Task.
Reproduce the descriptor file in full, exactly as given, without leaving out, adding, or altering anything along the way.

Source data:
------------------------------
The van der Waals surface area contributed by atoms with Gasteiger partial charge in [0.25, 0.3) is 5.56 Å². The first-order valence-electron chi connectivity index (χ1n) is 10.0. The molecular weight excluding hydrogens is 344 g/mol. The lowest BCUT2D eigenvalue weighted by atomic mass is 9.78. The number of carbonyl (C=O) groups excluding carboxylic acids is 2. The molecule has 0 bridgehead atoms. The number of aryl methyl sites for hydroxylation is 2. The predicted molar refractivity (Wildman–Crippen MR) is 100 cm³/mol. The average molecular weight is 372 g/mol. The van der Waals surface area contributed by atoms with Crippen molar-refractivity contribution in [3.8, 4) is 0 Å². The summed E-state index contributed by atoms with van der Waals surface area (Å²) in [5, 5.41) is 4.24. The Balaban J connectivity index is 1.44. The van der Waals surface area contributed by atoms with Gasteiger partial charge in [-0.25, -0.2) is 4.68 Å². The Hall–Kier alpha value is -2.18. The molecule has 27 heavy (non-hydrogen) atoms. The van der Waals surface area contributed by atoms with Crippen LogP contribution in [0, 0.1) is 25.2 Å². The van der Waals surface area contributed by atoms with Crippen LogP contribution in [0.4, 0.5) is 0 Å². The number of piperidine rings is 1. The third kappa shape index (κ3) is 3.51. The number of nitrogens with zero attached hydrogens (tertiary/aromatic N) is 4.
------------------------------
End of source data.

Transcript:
The van der Waals surface area contributed by atoms with Gasteiger partial charge in [0.25, 0.3) is 5.56 Å². The first-order valence-electron chi connectivity index (χ1n) is 10.0. The molecular weight excluding hydrogens is 344 g/mol. The lowest BCUT2D eigenvalue weighted by atomic mass is 9.78. The number of carbonyl (C=O) groups excluding carboxylic acids is 2. The molecule has 0 bridgehead atoms. The number of aryl methyl sites for hydroxylation is 2. The predicted molar refractivity (Wildman–Crippen MR) is 100 cm³/mol. The average molecular weight is 372 g/mol. The van der Waals surface area contributed by atoms with Crippen molar-refractivity contribution in [3.8, 4) is 0 Å². The summed E-state index contributed by atoms with van der Waals surface area (Å²) in [5, 5.41) is 4.24. The Balaban J connectivity index is 1.44. The van der Waals surface area contributed by atoms with Gasteiger partial charge in [-0.25, -0.2) is 4.68 Å². The Hall–Kier alpha value is -2.18. The molecule has 27 heavy (non-hydrogen) atoms. The van der Waals surface area contributed by atoms with Crippen LogP contribution in [0, 0.1) is 25.2 Å². The van der Waals surface area contributed by atoms with Crippen LogP contribution in [0.4, 0.5) is 0 Å². The number of piperidine rings is 1. The third kappa shape index (κ3) is 3.51. The number of nitrogens with zero attached hydrogens (tertiary/aromatic N) is 4.